2017 Honda Civic Type R: Full Throttle at Circuit Mont Tremblant

Strong points
  • Exceptional dynamics
  • Carefully studied aerodynamics
  • Very good manual gearbox
  • Muscular engine
Weak points
  • Brake pedal travel a little long
  • Engine sound isn’t as good as we would have liked
  • Boy-racer looks
  • No volume control knob (like with other Civics)
Full report

MONT TREMBLANT, Quebec – Both icon and—until now—forbidden fruit, it’s no surprise that the Civic Type R is one of the most eagerly anticipated cars of the year. The 2017 Honda Civic Type R is the brand’s fastest and most powerful car, and it’s finally rolling into Canadian dealerships. It comes in either Championship White or Crystal Black Pearl and starts at $40,890.

My first encounter with the Civic Type R was in a dream setting, Circuit Mont Tremblant. Honda had retained the services of instructors to “guide” journalists as we acquainted ourselves with the car and I was pleasantly surprised to see Philippe Létourneau in the passenger seat next to me. As I had personally contributed to Philippe’s education back in the day at the Jim Russell Racing Driver School, the role reversal struck me as fun. All I had to do was hop in, select R mode on the centre console and push the car to the limit.

Photo: Honda Canada

The 2.0-litre four-cylinder engine is fed by a turbocharged that delivers 23.2 psi of pressure. With 306 horsepower at 6500 rpm and 295 lb.-ft. of torque available between 2500 and 4500 rpm, the Type R launched itself into Turn One right out of the pits with impressive poise. Thrust isn’t relentless, but it’s quite sustained, especially in first, second and third gears thanks to the VTEC valve timing system and turbocharger.

The only available transmission is a six-speed manual whose shifter is remarkably precise. The clutch is as easy to engage as that of a conventional Civic. Once the Type R attacked the Devil’s Turn and then The Esses, it was clear that this would be no ordinary track test drive.

Although the Type R is front-wheel driven, there’s no noticeable torque effect in the steering wheel in flat-out acceleration, which is truly exceptional. This is owing to its dual-axis front suspension—the first being linked to the suspension itself and the second being linked to the steering. This unique design explains why the circuit’s corners had no effect whatsoever on the delivery of the power when exiting turns, helping guide the car on the ideal trajectory with millimetre precision.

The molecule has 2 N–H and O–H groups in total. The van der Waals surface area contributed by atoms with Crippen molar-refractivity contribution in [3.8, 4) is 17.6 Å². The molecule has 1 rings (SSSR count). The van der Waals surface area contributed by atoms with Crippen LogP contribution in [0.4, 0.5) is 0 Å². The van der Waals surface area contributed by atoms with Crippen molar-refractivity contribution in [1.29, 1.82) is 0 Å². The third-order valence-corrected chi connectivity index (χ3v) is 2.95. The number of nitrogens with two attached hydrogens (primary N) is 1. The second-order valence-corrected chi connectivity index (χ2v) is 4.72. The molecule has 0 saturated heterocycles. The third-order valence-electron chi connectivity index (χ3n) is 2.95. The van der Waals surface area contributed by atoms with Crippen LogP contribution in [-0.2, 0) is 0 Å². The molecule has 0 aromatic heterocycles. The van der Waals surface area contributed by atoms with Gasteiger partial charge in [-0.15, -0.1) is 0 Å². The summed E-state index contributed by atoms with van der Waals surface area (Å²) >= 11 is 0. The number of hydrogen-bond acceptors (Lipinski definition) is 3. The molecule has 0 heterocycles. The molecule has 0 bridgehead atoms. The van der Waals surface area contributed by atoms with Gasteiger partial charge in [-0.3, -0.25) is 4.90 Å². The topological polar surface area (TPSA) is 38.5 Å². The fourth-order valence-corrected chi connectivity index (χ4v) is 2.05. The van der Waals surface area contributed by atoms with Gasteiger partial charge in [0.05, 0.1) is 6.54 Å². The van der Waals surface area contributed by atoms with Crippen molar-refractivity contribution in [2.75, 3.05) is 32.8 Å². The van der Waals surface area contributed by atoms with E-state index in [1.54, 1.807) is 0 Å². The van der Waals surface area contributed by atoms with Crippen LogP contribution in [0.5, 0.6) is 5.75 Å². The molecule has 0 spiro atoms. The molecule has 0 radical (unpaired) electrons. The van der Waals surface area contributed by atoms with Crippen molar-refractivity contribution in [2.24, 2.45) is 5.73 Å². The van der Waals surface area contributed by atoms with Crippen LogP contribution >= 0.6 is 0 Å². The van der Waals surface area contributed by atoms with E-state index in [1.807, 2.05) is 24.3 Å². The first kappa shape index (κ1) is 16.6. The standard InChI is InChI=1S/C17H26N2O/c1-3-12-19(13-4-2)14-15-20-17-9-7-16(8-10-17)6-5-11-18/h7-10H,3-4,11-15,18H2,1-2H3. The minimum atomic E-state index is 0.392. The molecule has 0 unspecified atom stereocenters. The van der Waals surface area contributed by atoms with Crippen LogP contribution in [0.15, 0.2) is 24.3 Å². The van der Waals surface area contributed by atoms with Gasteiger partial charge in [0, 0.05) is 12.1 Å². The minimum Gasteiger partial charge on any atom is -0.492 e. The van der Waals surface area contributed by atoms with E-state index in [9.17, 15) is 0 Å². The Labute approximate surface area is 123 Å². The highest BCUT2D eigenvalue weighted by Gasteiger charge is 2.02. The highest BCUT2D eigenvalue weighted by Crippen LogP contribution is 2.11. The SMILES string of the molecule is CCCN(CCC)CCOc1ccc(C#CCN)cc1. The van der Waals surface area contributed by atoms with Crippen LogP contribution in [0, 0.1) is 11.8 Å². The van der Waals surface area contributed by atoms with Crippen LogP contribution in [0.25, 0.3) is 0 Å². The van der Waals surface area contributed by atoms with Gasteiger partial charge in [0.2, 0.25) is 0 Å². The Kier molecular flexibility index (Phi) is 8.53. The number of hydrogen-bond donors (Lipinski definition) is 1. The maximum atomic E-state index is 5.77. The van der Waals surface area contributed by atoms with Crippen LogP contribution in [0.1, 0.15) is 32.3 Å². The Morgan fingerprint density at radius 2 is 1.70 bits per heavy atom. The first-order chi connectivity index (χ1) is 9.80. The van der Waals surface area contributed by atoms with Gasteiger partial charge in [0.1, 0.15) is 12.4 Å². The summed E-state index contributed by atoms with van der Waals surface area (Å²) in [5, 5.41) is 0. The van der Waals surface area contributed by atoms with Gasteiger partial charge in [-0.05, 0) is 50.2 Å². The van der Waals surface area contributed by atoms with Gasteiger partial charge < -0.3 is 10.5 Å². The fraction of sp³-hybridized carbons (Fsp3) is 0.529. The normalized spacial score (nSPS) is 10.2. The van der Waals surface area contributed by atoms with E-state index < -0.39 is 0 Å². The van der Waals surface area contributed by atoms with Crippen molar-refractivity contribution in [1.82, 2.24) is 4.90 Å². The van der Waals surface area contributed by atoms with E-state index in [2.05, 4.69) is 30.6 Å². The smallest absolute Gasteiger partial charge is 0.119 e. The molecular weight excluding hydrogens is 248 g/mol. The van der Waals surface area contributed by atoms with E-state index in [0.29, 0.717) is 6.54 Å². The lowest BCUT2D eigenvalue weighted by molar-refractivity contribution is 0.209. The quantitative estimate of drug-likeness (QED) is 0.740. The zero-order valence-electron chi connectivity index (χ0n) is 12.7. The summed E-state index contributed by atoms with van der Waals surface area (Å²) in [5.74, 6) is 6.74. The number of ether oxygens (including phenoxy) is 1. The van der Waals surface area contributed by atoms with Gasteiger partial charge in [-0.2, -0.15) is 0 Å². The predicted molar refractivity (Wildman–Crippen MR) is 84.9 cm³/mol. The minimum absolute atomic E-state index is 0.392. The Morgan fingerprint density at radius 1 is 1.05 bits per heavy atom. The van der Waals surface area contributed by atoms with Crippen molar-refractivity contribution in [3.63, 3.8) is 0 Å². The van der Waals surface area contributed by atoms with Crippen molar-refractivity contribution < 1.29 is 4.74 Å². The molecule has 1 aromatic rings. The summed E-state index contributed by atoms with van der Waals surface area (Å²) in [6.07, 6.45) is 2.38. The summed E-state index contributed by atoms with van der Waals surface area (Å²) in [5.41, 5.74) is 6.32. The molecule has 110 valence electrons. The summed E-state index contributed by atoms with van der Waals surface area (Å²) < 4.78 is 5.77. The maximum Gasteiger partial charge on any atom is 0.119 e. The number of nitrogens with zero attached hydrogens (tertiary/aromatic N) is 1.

Exceptional chassis dynamics

When coming out of The Esses, I shifted into fourth and fifth gear for Turn Six, then braked and downshifted for Turn Seven, which we took in fourth gear. This blind turn’s braking zone includes a slight bump before the entry point and another just before the apex, where the incline of the track becomes negative until the exit point of the turn. The Type R laughed in the face of all of that and headed toward Turn Eight, which we took in third.

As we exited this turn, which includes two apexes, Philippe recommended shifting into fourth and fifth before reaching the maximum rev limit. The result was beneficial, with the Type R gaining several kilometres/hour more on the long back straight. The car really stuck to the pavement in Turn Ten and the transition from the left side to the right side was smooth as silk for The Gulch and the climb toward the Bridge Turn. Next, it’s the Kink, Namerow and Paddock Bend before crossing the finish line and beginning another lap.

Photo: Honda Canada

What did I learn from the Type R test drive at Circuit Mont Tremblant? This car has an exceptional chassis. It’s so good, in fact, that it could easily handle an additional 30 or 40 horsepower without needing too many modifications. And the car’s dynamics are absolutely fantastic. The reactions are always predictable and it’s a real pleasure to see how comfortable the Type R is on this very demanding—and unforgiving—circuit.

There are just two drawbacks. Braking is efficient with 13.8-inch ventilated discs and Brembo callipers in front, but the pedal travel is a little long. Also, the engine doesn’t pull as much in fourth and fifth gears as in first through third and the engine isn’t very loud: more decibels means more thrills. That’s it for the weaknesses. They are few and far between.

In closing, remember that this test drive was limited to the track, so I may have missed details about its handling or comfort on regular thoroughfares; that will have to be a topic for another day. On the circuit, however, the Type R delivered the goods with remarkable poise and exceptional dynamics.

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